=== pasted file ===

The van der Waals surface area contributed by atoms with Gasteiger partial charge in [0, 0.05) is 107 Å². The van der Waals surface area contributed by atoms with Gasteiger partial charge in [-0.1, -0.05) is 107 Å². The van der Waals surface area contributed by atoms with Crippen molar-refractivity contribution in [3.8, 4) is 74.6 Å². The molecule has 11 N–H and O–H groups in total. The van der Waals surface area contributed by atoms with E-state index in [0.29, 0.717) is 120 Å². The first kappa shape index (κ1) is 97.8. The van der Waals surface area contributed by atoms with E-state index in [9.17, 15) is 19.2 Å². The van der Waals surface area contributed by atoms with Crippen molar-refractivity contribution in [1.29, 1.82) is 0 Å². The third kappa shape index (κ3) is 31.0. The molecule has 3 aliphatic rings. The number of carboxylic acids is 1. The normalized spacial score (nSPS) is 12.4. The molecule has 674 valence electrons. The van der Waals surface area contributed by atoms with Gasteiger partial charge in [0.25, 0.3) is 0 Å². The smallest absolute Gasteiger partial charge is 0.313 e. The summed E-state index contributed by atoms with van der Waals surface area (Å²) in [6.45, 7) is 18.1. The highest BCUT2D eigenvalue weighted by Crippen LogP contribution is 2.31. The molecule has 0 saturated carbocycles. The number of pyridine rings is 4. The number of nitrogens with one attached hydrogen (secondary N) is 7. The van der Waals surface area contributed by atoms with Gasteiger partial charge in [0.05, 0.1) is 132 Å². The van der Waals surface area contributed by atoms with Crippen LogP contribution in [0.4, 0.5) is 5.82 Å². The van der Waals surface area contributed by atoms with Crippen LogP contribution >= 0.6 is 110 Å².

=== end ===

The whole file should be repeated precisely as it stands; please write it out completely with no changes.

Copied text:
The van der Waals surface area contributed by atoms with Gasteiger partial charge in [0, 0.05) is 107 Å². The van der Waals surface area contributed by atoms with Gasteiger partial charge in [-0.1, -0.05) is 107 Å². The van der Waals surface area contributed by atoms with Crippen molar-refractivity contribution in [3.8, 4) is 74.6 Å². The molecule has 11 N–H and O–H groups in total. The van der Waals surface area contributed by atoms with E-state index in [0.29, 0.717) is 120 Å². The first kappa shape index (κ1) is 97.8. The van der Waals surface area contributed by atoms with E-state index in [9.17, 15) is 19.2 Å². The van der Waals surface area contributed by atoms with Crippen molar-refractivity contribution in [1.29, 1.82) is 0 Å². The third kappa shape index (κ3) is 31.0. The molecule has 3 aliphatic rings. The number of carboxylic acids is 1. The normalized spacial score (nSPS) is 12.4. The molecule has 674 valence electrons. The van der Waals surface area contributed by atoms with Gasteiger partial charge in [0.25, 0.3) is 0 Å². The smallest absolute Gasteiger partial charge is 0.313 e. The summed E-state index contributed by atoms with van der Waals surface area (Å²) in [6.45, 7) is 18.1. The highest BCUT2D eigenvalue weighted by Crippen LogP contribution is 2.31. The molecule has 0 saturated carbocycles. The number of pyridine rings is 4. The number of nitrogens with one attached hydrogen (secondary N) is 7. The van der Waals surface area contributed by atoms with Gasteiger partial charge in [0.05, 0.1) is 132 Å². The van der Waals surface area contributed by atoms with Crippen LogP contribution in [0.4, 0.5) is 5.82 Å². The van der Waals surface area contributed by atoms with Crippen LogP contribution >= 0.6 is 110 Å².